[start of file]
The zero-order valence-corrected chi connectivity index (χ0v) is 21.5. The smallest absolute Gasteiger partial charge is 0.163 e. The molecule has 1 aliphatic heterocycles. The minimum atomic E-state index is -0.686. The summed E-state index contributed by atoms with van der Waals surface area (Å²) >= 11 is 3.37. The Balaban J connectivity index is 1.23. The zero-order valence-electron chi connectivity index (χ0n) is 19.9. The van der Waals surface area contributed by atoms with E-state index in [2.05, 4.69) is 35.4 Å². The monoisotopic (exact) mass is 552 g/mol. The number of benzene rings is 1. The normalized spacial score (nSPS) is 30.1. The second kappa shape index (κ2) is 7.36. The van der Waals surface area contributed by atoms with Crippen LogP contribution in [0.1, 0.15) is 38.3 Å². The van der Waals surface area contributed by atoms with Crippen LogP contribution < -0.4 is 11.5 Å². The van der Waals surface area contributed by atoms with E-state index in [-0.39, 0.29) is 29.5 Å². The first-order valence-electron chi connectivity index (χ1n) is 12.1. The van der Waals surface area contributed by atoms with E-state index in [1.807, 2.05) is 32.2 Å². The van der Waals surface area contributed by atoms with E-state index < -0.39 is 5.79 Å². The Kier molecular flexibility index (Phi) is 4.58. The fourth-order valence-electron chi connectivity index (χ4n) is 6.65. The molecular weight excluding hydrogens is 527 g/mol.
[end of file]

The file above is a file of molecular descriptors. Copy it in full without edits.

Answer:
The zero-order valence-corrected chi connectivity index (χ0v) is 21.5. The smallest absolute Gasteiger partial charge is 0.163 e. The molecule has 1 aliphatic heterocycles. The minimum atomic E-state index is -0.686. The summed E-state index contributed by atoms with van der Waals surface area (Å²) >= 11 is 3.37. The Balaban J connectivity index is 1.23. The zero-order valence-electron chi connectivity index (χ0n) is 19.9. The van der Waals surface area contributed by atoms with E-state index in [2.05, 4.69) is 35.4 Å². The monoisotopic (exact) mass is 552 g/mol. The number of benzene rings is 1. The normalized spacial score (nSPS) is 30.1. The second kappa shape index (κ2) is 7.36. The van der Waals surface area contributed by atoms with Crippen LogP contribution in [0.1, 0.15) is 38.3 Å². The van der Waals surface area contributed by atoms with Crippen LogP contribution < -0.4 is 11.5 Å². The van der Waals surface area contributed by atoms with E-state index in [-0.39, 0.29) is 29.5 Å². The first-order valence-electron chi connectivity index (χ1n) is 12.1. The van der Waals surface area contributed by atoms with E-state index in [1.807, 2.05) is 32.2 Å². The van der Waals surface area contributed by atoms with E-state index < -0.39 is 5.79 Å². The Kier molecular flexibility index (Phi) is 4.58. The fourth-order valence-electron chi connectivity index (χ4n) is 6.65. The molecular weight excluding hydrogens is 527 g/mol.